Underating Simplicity

It seems the nature of things to drift toward complexity.  The MacBook I’m typing on is anecdotal proof.  Turns out I’m quite fond of complexity.

There’s just something about a bazillion individual pieces all churning harmoniously along together that gives me a giant nerd-smile.

And that’s my problem…at least more often than I’d like it to be.  Because I find beauty in complexity, I forget about simplicity.  Too many times I’ve been challenged with “It doesn’t have to be so complex”, only to respond with “Yea…but it’s cooler this way”.  Somebody point me to the nearest Complicators Anonymous meeting…

A few weeks ago we found ourselves creatively exhausted after the prep and execution of Easter.  We put a ton of time and energy into “The Grand Undoing”, and just didn’t have the juice to dive into another ball-busting design process.  On top of that, the next series promo had to air the week of Easter, so we were actually doing these two projects consecutively.  Our creative team of 5 usually works 4-6 weeks out, meaning we’ve got 2-4 weeks to concept, design, and produce content.  However, given the Easter rush, we had just 1 week to go from concept to completion.  Somebody came up with the idea of going low budget (original, I know).  The interesting thing is that all our projects are low (or no) budget.  We just try not to let them look that way.  So on this round we admittedly kept the look consistent with the budget…low.  Here’s our completed product for the April 2012 series called “Surviving Family”:

This ended up one of our more popular videos especially among, you guessed it, families.  A special thanks to my teammates Abel, Casey, Will, and Jana for their fantastic creative contributions.  I couldn’t ask for a better group of people to create with!

I’m now on this hunt to find ways to make what appears complex, simple; and what is simple appear complex.  Any other complicators want to start a support group with me?

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Visual Communication

About a year ago we started dabbling in the world of story videos.  Two to Three minute vignettes designed to support a theme through the partial communication of a story.  Our objective has been to create intrigue and tension without necessarily resolving the underlying issue.

This first video was designed for our Enticed series which ran in May of 2011.  We wanted to create something dark and aggressive, but with an element of attractiveness.  As our first step into the world of story videos, we all felt this was a huge success.  Check it out.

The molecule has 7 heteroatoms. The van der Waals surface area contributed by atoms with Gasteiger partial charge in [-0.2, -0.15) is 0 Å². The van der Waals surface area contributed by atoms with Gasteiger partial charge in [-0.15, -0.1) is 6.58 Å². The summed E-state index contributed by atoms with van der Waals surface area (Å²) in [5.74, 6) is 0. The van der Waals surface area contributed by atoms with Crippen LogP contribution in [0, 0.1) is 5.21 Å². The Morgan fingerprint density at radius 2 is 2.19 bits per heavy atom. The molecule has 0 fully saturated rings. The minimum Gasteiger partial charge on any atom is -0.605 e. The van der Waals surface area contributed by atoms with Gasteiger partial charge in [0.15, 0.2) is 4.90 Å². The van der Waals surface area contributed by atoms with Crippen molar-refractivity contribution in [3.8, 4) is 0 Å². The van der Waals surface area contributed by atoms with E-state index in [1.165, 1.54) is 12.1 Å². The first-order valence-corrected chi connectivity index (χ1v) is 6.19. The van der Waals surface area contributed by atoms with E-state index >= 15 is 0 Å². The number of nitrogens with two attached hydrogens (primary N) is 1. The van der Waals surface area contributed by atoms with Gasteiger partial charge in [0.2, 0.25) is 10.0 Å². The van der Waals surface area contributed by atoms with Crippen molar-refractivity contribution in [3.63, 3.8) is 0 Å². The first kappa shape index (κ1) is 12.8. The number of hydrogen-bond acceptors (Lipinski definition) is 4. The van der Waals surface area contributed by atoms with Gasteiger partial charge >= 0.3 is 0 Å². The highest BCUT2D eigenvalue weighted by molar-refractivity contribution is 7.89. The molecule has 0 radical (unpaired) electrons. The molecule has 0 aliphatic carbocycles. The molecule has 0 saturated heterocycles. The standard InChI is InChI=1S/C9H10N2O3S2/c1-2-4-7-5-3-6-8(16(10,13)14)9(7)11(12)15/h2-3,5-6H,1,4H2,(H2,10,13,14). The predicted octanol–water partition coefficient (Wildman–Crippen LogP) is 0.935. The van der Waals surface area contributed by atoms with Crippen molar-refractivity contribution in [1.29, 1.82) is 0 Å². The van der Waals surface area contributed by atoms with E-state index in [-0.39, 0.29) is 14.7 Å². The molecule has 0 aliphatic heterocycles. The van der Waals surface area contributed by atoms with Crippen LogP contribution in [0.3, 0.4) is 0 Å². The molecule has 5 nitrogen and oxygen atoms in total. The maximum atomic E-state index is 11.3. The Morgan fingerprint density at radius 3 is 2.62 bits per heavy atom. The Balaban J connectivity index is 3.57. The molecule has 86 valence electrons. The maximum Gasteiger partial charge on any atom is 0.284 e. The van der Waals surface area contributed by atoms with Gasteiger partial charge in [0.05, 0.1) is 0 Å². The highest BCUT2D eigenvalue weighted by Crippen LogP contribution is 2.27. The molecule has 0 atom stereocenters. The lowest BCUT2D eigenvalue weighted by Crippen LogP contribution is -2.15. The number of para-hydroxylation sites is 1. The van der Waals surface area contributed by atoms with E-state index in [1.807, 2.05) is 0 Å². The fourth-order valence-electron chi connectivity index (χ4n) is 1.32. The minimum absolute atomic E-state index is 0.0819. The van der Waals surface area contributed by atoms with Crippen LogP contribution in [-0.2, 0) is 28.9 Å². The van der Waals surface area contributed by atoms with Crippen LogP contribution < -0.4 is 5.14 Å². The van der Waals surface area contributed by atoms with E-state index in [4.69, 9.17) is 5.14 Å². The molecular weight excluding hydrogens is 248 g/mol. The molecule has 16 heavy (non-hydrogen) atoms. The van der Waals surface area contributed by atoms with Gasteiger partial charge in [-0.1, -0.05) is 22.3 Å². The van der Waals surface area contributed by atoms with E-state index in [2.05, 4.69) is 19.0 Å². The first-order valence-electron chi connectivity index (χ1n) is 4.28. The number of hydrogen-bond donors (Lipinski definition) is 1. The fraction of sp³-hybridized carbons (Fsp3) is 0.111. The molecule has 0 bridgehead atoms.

As often happens after initial success, we got a little over zealous on our next attempt.  The Armor Up series ran just one month later in June of 2011.  During the planning phase we had HUGE ambitions for this project.  In our minds we created an epic 60 second adventure worthy of James Cameron.  For many reasons, we fell short of that by a long shot.  There was however something of epic proportion: the time our cinematographer/video editor, Abel McBride, spent creating the entire CG environment.  The only practical elements are the actor, the suit, and the sword.  Everything else was created digitally.  If my memory is correct, Abel put in around 80 hours in the editing suite.  Not a stellar ROI, but we did learn what a quagmire is…

So after killing ourselves on Armor Up without significant success, we stepped back and really began to evaluate our process.  We became more focused on story and less focused on “cool”.  So almost a year after our initial success, we began planning our most recent project which ran this past Sunday for Easter 2012, The Grand Undoing: When Everything Sad Comes Untrue.  This was a significantly more complex project which required more people, more coordination, more direction, and a solid grasp on the story.  All told, this turned out to be another success – and the story reigned supreme.

As I write this, we’re in the middle of shooting a stop-motion project for our series Surviving Family which begins this Sunday.  Let’s hope we didn’t bite of more than we can chew…again.